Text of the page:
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It is plain from many decrees in the "Corpus Juris Canonici" that the Church has claimed and exercised the right, belonging to a perfect and visible society, of protecting its members by condemning the guilty to imprisonment. The object of prisons originally, both among the Hebrews and the Romans, was merely the safe-keeping of a criminal, real or pretended, until his trial. The ecclesiastical idea of imprisonment, however, is that confinement be made use of both as a punishment and as affording an opportunity for reformation and reflection. This method of punishment was anciently applied even to clerics. Thus, Boniface VIII (cap. "Quamvis", iii, "De poen.", in 6) decrees:
Although it is known that prisons were specially instituted for the custody of criminals, not for their punishment, yet we shall not find fault with you if you commit to prison for the performance of penance, either perpetually or temporarily as shall seem best, those clerics subject to you who have confessed crimes or been convicted of them, after you have carefully considered the excesses, persons and circumstances involved in the case.
The Church adopted the extreme punishment of perpetual imprisonment because, by the canons, the execution of offenders, whether clerical or lay, could not be ordered by ecclesiastical judges. It was quite common in ancient times to imprison in monasteries, for the purpose of doing penance, those clerics who had been convicted of grave crimes (c. vii, dist. 50). The "Corpus Juris", however, says (c. "Super His", viii, "De poen.") that incarceration does not of itself inflict the stigma of infamy on a cleric, as is evident from a papal pronouncement on the complaint of a cleric who had been committed to prison because he vacillated in giving testimony. The reply recorded is that imprisonment does not ipso facto carry with it any note of infamy.
As to monastic prisons for members of religious orders, we find them recorded in decrees dealing with the incorrigibility of those who have lost the spirit of their vocation. Thus, by command of Urban VIII, the Congregation of the Council (21 September, 1624) decreed:
For the future, no regular, legitimately professed, may be expelled from his order unless he be truly incorrigible. A person is not to be judged truly incorrigible unless not only all those things are found verified which are required by the common law (notwithstanding the constitutions of any religious order even confirmed and approved by the Holy See), but also, until the delinquent has been tried by fasting and patience for one year in confinement. Therefore, let every order have private prisons, at least one in every province.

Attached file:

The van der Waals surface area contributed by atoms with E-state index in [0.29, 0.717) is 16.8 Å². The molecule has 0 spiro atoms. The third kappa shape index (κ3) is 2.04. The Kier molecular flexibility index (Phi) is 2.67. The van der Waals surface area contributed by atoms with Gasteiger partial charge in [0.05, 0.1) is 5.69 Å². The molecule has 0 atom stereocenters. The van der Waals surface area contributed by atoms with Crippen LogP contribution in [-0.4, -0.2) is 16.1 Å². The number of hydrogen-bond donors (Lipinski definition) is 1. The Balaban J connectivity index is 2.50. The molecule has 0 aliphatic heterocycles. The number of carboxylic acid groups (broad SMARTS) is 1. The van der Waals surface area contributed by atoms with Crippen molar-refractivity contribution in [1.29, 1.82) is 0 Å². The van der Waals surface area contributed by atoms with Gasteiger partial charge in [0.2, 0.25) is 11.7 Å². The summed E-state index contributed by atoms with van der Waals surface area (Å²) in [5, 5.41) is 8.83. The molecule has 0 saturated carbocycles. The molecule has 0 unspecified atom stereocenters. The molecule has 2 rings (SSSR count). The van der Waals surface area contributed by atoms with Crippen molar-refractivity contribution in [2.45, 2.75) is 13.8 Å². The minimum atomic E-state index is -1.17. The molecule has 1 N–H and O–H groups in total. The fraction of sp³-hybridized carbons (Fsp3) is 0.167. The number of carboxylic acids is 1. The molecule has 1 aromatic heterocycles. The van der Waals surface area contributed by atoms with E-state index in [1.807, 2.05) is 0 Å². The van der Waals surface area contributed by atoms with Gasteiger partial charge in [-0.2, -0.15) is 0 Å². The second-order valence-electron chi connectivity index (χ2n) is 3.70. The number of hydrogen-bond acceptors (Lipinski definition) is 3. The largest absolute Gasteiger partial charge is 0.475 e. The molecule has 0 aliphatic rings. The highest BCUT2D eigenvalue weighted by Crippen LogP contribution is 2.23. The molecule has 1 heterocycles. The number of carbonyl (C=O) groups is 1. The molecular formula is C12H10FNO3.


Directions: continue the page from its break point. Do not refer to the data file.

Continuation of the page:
The crimes in question must be such as by natural or civil law would merit the punishment of death or imprisonment for life (Reiffenstuel, "Jus Can. univ.", no. 228). Innocent XII reduced the year required by the above-mentioned decree to six months (Decree "Instantibus", 2). A decree of the Sacred Congregation of the Council (13 November, 1632) declares that a religious is not to be judged incorrigible because he flees from imprisonment, unless, after being punished three times, he should make a fourth escape. As the civil laws do not, at present, permit of incarceration by private authority, the Congregation on the Discipline of Regulars has decreed (22 January, 1886) that trials for incorrigibility, preceding dismissal, should be carried out by summary, not formal, process, and that for each case recourse should be had to Rome. A vestige of the monastic imprisonment (which, of course, nowadays depends only on moral force) is found in the decree of Leo XIII (4 November, 1892), in which he declares that religious who have been ordained and wish to leave their order cannot, under pain of perpetual suspension, depart from the cloister (exire ex clausura) until they have been adopted by a bishop.
PIATUS MONTENSIS, Proclectiones juris regularis, I (Paris, 1888); REIFFENSTUEL, Jus canonicum universum, V (Paris, 1868); PIRHING, Jus canonicum universum, V (Venice, 1759).
WILLIAM H.W. FANNING